When potatoes are boiled, the starch molecules enlarge, making it difficult for the proteins in the flour to form gluten. Excess gluten is the nemesis of light and airy breads and pastries. If the bread was too dry, try adding an additional tablespoon or two of oil the next time you prepare it. In the same way, water does more than moisturize the dough.
It helps the yeast to do its thing, activates gluten and determines the volume of the bread, all of which is crucial for getting the right results. Even if you add the exact amount of water a recipe requires, using too much flour can alter the flour-to-water ratio. Food releases moisture as it cooks, so leave room for steam to escape. It's easy to clutter up a pan when you're in a hurry, especially if you have to brown a lot of meat to make a meat stew.
However, brown, crunchy chunks are critical to flavor, especially when cooked with low fat content. However, when bread contains potatoes, potato starch molecules make it difficult for wheat starches to crystallize, keeping the bread fresh and soft for a longer period of time.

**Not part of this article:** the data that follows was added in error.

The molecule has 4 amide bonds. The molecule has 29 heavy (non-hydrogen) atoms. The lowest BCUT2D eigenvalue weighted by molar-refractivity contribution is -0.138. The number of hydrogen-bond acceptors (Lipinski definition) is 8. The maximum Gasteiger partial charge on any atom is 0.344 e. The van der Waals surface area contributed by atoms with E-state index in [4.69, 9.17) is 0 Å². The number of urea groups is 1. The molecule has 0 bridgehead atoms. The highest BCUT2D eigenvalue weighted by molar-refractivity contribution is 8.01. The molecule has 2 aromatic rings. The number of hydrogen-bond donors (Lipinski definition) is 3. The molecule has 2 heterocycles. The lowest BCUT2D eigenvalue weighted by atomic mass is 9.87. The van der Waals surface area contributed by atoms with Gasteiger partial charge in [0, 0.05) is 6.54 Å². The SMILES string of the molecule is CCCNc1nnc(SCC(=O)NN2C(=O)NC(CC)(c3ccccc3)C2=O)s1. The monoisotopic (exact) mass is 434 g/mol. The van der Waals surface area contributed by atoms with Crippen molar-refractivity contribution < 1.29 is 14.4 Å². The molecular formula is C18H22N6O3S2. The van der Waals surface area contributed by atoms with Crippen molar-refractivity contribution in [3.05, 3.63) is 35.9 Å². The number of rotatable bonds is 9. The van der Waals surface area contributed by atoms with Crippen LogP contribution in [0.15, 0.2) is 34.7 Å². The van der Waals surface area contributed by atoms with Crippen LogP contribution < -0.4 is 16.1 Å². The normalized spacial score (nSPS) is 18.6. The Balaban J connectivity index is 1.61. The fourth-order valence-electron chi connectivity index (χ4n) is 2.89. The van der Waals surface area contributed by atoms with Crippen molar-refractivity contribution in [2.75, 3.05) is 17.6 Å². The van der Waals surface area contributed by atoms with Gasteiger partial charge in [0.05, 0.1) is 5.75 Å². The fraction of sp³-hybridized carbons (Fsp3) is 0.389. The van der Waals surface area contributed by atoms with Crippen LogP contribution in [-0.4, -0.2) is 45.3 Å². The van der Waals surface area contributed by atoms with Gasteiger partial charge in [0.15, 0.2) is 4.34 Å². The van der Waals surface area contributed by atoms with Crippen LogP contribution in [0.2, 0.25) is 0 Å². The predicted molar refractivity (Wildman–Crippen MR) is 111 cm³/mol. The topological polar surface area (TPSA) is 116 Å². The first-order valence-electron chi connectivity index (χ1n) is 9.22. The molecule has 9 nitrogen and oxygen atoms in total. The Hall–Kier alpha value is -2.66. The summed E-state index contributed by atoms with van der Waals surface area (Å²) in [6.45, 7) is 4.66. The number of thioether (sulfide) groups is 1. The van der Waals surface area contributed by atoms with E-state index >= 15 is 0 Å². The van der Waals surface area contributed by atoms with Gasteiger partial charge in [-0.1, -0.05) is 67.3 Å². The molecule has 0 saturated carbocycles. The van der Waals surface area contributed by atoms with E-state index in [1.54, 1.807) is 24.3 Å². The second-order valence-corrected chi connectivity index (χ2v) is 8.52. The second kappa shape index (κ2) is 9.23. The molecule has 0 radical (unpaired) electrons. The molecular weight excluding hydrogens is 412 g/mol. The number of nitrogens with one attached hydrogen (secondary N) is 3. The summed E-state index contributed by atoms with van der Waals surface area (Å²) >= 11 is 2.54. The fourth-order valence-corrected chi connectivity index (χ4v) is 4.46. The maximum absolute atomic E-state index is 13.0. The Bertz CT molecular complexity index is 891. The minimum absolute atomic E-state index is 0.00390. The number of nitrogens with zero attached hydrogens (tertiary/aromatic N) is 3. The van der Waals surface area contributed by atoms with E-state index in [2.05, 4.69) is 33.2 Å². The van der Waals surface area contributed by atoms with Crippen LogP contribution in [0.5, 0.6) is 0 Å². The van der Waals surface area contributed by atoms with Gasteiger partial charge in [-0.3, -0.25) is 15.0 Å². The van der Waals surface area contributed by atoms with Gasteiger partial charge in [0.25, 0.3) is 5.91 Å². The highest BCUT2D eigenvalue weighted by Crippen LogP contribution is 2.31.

Potato breadis also a creative way to use leftover mashed potatoes or the last remaining 5-pound potato. The recipe does NOT use ready-made wet mashed potatoes, since the moisture content of ready-made mashed potatoes can vary a lot and this causes the bread to have inconsistent results.
However, keep in mind that this recipe uses DRY potato flakes because they are easier to measure and this helps produce more consistent results. Instead, use a potato masher or, better yet, pass the potatoes through a juicer or food grinder before mixing them with butter and hot milk. These devices are more friendly to starch cells and also prevent lumps from forming. Potatoes are rich in potassium and, in addition to being an important mineral for general good health (among other things, potassium helps regulate fluid balance, muscle contractions and nerve signals), potassium causes yeast to rise faster than in breads that only contain wheat.
So, beyond boiling it and slicing it into a picnic salad, the humble white potato is also a secret ingredient for light and airy potato bread. However, beyond science, there's the fact that potato bread has always been a favorite of Southern bakers simply because it's easy to make, easy to preserve, and is one of the most delicious white breads I've ever made. Potatoes are a main garnish for weekday meals and barbecue menus, but these starchy tubers are also important for baking tasty and tender breads, such as this classic potato bread from Southern Living.